The announcement last week of the retirement of Governor Taib’s son-in-law, Syed Ahmad Alwee Alsree, from running the family dominated CMSB came as no surprise to some in the know, who have observed a certain family jostling for position over several months.
The two Taib sons apparently wanted control back from Alwee Alsree, married to sister Hanifah, who has now secured her position as an MP in the family domain of Mukah. Perhaps the multi-millionaire heiress was starting to look a little too ambitious for her siblings?
The family firm cum stock-exchange bohemoth suffered a severe knockback in the days immediately after the election, crashing 30% in one day when it shareholders panicked as they feared that Taib, notorious throughout Malaysia for his corrupt kleptocracy, might be targeted for investigation following the arrests and charges filed against Najib, neighbouring Musa Aman and a swathe of their cronies.
After all, if the forces of law and order were to scrutinise CMSB and its major Taib family shareholders regarding the company’s monopolies and favoured treatment over the years the business would be carved up overnight.
However, so far, politics have intervened to save Taib’s skin for another day. Sarawak did not hold local elections at the time of the federal elections like everywhere else, leaving the state government intact and that establishment (ever the catspaw of the powers-that-be in KL) quickly flipped its loyalties to the new coalition led by Taib’s old political ally Dr Mahathir.
At which point CMSB shareholders appeared to regain their nerve… or rater rallied not least thanks to some distinct share transactioning, which was not referred to in the recent announcement on Alsree’s departure but can be detected through the Bursa Malaysia obligatory announcements on share transfers concerning major shareholders.
What is plain to see is that whilst elder brother Abu Bekir Taib has been selling off his vast CMSB shareholding in a relentless series of scores of transactions since well before the election (a pattern that mirrors his divesting of a number of his other assets in an apparent attempt to reduce his proven wealth) younger brother Rahman Sulaiman has been buying up those shares to become the dominant figure in the company.
Rahman Sulaiman crashed out of business and politics in Malaysia a decade ago, but has been recently seen around Sarawak again and is rumoured to be aiming to take back control of CMSB.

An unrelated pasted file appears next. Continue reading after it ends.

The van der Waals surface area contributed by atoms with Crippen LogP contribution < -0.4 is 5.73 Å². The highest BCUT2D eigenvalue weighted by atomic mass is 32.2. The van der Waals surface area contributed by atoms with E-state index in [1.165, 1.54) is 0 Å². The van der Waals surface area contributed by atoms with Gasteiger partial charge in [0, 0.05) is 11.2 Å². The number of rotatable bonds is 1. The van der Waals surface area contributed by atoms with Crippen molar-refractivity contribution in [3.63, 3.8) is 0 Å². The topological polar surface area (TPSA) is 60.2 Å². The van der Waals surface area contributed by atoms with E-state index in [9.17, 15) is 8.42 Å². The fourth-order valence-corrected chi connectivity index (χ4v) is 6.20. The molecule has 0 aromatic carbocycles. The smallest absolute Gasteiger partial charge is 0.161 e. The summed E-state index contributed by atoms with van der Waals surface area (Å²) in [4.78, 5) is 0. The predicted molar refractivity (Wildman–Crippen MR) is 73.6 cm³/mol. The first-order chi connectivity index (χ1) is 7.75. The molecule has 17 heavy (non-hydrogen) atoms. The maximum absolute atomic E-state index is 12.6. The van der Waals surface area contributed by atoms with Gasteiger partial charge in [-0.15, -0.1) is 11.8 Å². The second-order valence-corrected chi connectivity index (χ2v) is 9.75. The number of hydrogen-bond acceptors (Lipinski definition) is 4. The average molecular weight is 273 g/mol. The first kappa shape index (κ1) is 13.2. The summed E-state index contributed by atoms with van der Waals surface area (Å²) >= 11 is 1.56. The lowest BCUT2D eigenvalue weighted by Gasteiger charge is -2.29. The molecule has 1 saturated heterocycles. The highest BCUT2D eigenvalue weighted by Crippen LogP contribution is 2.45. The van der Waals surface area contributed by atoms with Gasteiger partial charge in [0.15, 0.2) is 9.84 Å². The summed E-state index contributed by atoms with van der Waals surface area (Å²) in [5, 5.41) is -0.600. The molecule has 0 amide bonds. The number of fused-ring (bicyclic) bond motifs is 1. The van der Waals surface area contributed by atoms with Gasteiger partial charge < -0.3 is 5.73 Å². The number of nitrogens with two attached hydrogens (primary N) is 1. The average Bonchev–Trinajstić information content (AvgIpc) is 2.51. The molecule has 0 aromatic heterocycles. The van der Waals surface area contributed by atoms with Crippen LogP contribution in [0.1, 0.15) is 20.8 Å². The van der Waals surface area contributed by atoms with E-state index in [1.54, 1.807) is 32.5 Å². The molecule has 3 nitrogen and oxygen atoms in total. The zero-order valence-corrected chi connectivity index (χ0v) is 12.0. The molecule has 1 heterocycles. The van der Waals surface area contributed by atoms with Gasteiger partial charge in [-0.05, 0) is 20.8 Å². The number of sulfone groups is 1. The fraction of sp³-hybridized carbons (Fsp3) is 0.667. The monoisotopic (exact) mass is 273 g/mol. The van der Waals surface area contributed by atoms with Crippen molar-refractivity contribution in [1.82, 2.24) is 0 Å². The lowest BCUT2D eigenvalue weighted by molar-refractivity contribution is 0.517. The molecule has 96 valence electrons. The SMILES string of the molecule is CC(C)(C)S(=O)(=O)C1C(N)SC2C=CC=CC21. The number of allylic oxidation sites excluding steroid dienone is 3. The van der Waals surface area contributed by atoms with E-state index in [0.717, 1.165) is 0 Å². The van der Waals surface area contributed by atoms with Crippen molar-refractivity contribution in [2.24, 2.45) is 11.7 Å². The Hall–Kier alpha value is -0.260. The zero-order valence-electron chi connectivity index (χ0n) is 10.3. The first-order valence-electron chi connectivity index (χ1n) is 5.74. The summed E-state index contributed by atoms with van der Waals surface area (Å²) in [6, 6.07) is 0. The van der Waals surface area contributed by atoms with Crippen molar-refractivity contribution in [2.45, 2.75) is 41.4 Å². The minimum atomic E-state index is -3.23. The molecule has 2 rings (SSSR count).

Scores of transactions over the past eighteen months have registered sales by Abu Bekir being followed by purchases by Rahman Sulaiman, often with purchases by EPF apparently taking place between the two.
Abu Bekir started divesting his shares at the start of 2017, beginning with the disposal of some 700,000 shares (below) leaving him with still a major shareholder with a commanding 87,521,756 shares to play with as he remained Deputy Group Chairman of the company:
Confirming Abu Bekir’s commanding position as a top shareholder at that time the 2016 Annual Report recorded him owning 80 million shares directly and a further 12 million through RHB Bank, roughly the same number as his brother.
These shares, together with shares still in the name of their deceased mother (shares assumed to be controlled by the Governor) and a company owned by their sisters represented at least 47% of the company publicly in the hands of the family.
The only other shareholders to hold over 5% of the company in 2016 were the Employee Provident Fund (EPF) with some 90 million shares and the Taib family’s ever reliable partner in business, the Sarawak Economic Development Corporation (a state investment arm long controlled by the decisions of Taib and still chaired by Taib’s brother in law).
Altogether these 6 entities owned over 56% of the entire company.
Over the following two years Abu Bekir’s sell off has relentlessly continued, with scores of transactions recorded. The result being that following the last recorded sale some two and a half years later on 1st July 2019 of 5,700,000 shares left Abu Bekir owning just a million direct shares in the company.
At a rough median price of RM3.00 per share that represents a divestment worth approximately a quarter of a billion ringgit by the Taib elder son in this particular family company:
On the other hand younger brother Rahman Sulaiman has been accumulating shares. Following his most recent aquisition at the end of September of this year his shareholding had increased to just over a hundred million shares in the company.
Another consistent buyer has been EPF, which as of this month had increased its holding to over 123 million shares – up from 90 million before the election. The other major institutional investor since Abu Bekir started divesting his shares has been none other than the scandal torn pilgramage fund Tabung Haji, which has increased its holding from 48 million to 104 million over the period.
Such a show of faith in the Taib family firm by these government controlled funds will have been integral to the stabilising of the company following last year’s crash – share prices almost regained their pre-crash levels by the start of this year largely to these massive transactions, benefitting Abu Bekir handsomely as he offloaded those final shares.
Over the past months however, they have plummeted down once more from RM3.6 to RM2.3, so once again Taib fortunes seem to have been at the expense of ordinary folk – in this case pensioners and pilgrims have lost out yet again.